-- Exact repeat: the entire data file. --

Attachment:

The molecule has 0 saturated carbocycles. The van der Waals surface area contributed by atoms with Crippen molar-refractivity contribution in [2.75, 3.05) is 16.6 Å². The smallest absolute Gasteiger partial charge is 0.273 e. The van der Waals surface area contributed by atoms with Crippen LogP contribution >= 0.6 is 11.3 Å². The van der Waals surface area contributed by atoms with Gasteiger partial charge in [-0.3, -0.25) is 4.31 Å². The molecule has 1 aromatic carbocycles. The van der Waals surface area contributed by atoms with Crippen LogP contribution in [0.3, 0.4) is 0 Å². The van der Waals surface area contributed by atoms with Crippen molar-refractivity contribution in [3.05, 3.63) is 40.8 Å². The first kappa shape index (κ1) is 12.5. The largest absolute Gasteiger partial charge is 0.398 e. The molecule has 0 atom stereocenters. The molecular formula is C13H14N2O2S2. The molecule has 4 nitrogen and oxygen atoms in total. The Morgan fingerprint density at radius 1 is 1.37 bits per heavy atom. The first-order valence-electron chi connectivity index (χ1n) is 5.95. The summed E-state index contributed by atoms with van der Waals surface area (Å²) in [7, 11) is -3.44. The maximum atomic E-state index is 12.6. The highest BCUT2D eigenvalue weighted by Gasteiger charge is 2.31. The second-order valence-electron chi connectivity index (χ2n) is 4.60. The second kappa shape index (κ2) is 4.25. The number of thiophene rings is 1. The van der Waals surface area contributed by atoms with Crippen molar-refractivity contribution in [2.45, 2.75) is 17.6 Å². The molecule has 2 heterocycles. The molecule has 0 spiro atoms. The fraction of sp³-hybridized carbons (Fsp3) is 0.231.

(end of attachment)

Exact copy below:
The molecule has 0 saturated carbocycles. The van der Waals surface area contributed by atoms with Crippen molar-refractivity contribution in [2.75, 3.05) is 16.6 Å². The smallest absolute Gasteiger partial charge is 0.273 e. The van der Waals surface area contributed by atoms with Crippen LogP contribution >= 0.6 is 11.3 Å². The van der Waals surface area contributed by atoms with Gasteiger partial charge in [-0.3, -0.25) is 4.31 Å². The molecule has 1 aromatic carbocycles. The van der Waals surface area contributed by atoms with Crippen LogP contribution in [0.3, 0.4) is 0 Å². The van der Waals surface area contributed by atoms with Crippen molar-refractivity contribution in [3.05, 3.63) is 40.8 Å². The first kappa shape index (κ1) is 12.5. The largest absolute Gasteiger partial charge is 0.398 e. The molecule has 0 atom stereocenters. The molecular formula is C13H14N2O2S2. The molecule has 4 nitrogen and oxygen atoms in total. The Morgan fingerprint density at radius 1 is 1.37 bits per heavy atom. The first-order valence-electron chi connectivity index (χ1n) is 5.95. The summed E-state index contributed by atoms with van der Waals surface area (Å²) in [7, 11) is -3.44. The maximum atomic E-state index is 12.6. The highest BCUT2D eigenvalue weighted by Gasteiger charge is 2.31. The second-order valence-electron chi connectivity index (χ2n) is 4.60. The second kappa shape index (κ2) is 4.25. The number of thiophene rings is 1. The van der Waals surface area contributed by atoms with Crippen molar-refractivity contribution in [2.45, 2.75) is 17.6 Å². The molecule has 2 heterocycles. The molecule has 0 spiro atoms. The fraction of sp³-hybridized carbons (Fsp3) is 0.231.